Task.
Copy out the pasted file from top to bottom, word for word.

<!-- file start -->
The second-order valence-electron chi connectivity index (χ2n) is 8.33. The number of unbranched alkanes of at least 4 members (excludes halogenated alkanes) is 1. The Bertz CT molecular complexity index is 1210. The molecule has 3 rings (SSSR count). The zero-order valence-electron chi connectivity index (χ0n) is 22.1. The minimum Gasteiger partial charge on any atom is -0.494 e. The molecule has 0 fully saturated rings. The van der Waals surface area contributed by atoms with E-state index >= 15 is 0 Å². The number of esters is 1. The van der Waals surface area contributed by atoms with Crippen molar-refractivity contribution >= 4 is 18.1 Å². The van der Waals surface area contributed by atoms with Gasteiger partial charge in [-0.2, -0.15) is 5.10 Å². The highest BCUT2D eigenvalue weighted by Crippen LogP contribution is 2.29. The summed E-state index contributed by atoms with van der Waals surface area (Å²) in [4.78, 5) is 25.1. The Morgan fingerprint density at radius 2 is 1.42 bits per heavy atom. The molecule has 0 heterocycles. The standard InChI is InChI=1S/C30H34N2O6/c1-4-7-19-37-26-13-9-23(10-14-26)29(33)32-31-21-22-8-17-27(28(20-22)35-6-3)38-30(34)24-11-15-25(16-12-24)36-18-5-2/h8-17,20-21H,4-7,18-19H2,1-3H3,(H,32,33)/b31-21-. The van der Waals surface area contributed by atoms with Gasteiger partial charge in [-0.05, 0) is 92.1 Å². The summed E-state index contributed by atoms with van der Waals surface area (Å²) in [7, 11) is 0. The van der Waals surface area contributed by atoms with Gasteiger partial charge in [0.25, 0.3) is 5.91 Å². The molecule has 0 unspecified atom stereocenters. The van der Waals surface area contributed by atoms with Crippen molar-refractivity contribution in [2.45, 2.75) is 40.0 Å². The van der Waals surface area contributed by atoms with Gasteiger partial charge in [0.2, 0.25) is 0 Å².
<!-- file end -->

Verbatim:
The second-order valence-electron chi connectivity index (χ2n) is 8.33. The number of unbranched alkanes of at least 4 members (excludes halogenated alkanes) is 1. The Bertz CT molecular complexity index is 1210. The molecule has 3 rings (SSSR count). The zero-order valence-electron chi connectivity index (χ0n) is 22.1. The minimum Gasteiger partial charge on any atom is -0.494 e. The molecule has 0 fully saturated rings. The van der Waals surface area contributed by atoms with E-state index >= 15 is 0 Å². The number of esters is 1. The van der Waals surface area contributed by atoms with Crippen molar-refractivity contribution >= 4 is 18.1 Å². The van der Waals surface area contributed by atoms with Gasteiger partial charge in [-0.2, -0.15) is 5.10 Å². The highest BCUT2D eigenvalue weighted by Crippen LogP contribution is 2.29. The summed E-state index contributed by atoms with van der Waals surface area (Å²) in [4.78, 5) is 25.1. The Morgan fingerprint density at radius 2 is 1.42 bits per heavy atom. The molecule has 0 heterocycles. The standard InChI is InChI=1S/C30H34N2O6/c1-4-7-19-37-26-13-9-23(10-14-26)29(33)32-31-21-22-8-17-27(28(20-22)35-6-3)38-30(34)24-11-15-25(16-12-24)36-18-5-2/h8-17,20-21H,4-7,18-19H2,1-3H3,(H,32,33)/b31-21-. The van der Waals surface area contributed by atoms with Gasteiger partial charge in [-0.05, 0) is 92.1 Å². The summed E-state index contributed by atoms with van der Waals surface area (Å²) in [7, 11) is 0. The van der Waals surface area contributed by atoms with Gasteiger partial charge in [0.25, 0.3) is 5.91 Å². The molecule has 0 unspecified atom stereocenters. The van der Waals surface area contributed by atoms with Crippen molar-refractivity contribution in [2.45, 2.75) is 40.0 Å². The van der Waals surface area contributed by atoms with Gasteiger partial charge in [0.2, 0.25) is 0 Å².